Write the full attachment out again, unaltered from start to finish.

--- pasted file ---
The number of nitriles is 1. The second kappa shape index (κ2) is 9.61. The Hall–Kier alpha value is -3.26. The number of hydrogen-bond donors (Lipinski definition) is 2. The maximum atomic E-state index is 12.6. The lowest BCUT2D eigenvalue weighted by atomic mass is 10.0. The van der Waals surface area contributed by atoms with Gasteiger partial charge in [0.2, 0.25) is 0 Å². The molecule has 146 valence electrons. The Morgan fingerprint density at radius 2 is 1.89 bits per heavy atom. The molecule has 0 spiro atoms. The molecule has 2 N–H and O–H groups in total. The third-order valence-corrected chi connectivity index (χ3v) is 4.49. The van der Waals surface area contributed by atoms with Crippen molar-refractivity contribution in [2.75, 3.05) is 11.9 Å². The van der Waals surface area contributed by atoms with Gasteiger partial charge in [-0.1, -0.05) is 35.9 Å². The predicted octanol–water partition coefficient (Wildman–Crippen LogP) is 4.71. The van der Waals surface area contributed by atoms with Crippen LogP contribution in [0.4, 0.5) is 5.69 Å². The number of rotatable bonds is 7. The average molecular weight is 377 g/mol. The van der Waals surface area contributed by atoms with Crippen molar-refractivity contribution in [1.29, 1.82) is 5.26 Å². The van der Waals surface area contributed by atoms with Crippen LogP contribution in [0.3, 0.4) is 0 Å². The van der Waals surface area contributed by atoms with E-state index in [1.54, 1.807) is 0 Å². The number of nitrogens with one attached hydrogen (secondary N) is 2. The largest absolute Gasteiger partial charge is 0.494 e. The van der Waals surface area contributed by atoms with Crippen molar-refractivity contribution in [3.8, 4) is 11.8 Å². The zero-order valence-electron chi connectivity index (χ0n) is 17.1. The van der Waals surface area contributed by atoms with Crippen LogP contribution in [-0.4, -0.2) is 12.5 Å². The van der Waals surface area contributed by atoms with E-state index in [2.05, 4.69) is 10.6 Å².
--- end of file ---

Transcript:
The number of nitriles is 1. The second kappa shape index (κ2) is 9.61. The Hall–Kier alpha value is -3.26. The number of hydrogen-bond donors (Lipinski definition) is 2. The maximum atomic E-state index is 12.6. The lowest BCUT2D eigenvalue weighted by atomic mass is 10.0. The van der Waals surface area contributed by atoms with Gasteiger partial charge in [0.2, 0.25) is 0 Å². The molecule has 146 valence electrons. The Morgan fingerprint density at radius 2 is 1.89 bits per heavy atom. The molecule has 0 spiro atoms. The molecule has 2 N–H and O–H groups in total. The third-order valence-corrected chi connectivity index (χ3v) is 4.49. The van der Waals surface area contributed by atoms with Crippen molar-refractivity contribution in [2.75, 3.05) is 11.9 Å². The van der Waals surface area contributed by atoms with Gasteiger partial charge in [-0.1, -0.05) is 35.9 Å². The predicted octanol–water partition coefficient (Wildman–Crippen LogP) is 4.71. The van der Waals surface area contributed by atoms with Crippen LogP contribution in [0.4, 0.5) is 5.69 Å². The number of rotatable bonds is 7. The average molecular weight is 377 g/mol. The van der Waals surface area contributed by atoms with Crippen molar-refractivity contribution in [1.29, 1.82) is 5.26 Å². The van der Waals surface area contributed by atoms with Crippen LogP contribution in [0.3, 0.4) is 0 Å². The van der Waals surface area contributed by atoms with E-state index in [1.54, 1.807) is 0 Å². The number of nitrogens with one attached hydrogen (secondary N) is 2. The largest absolute Gasteiger partial charge is 0.494 e. The van der Waals surface area contributed by atoms with Crippen molar-refractivity contribution in [3.8, 4) is 11.8 Å². The zero-order valence-electron chi connectivity index (χ0n) is 17.1. The van der Waals surface area contributed by atoms with Crippen LogP contribution in [-0.4, -0.2) is 12.5 Å². The van der Waals surface area contributed by atoms with E-state index in [2.05, 4.69) is 10.6 Å².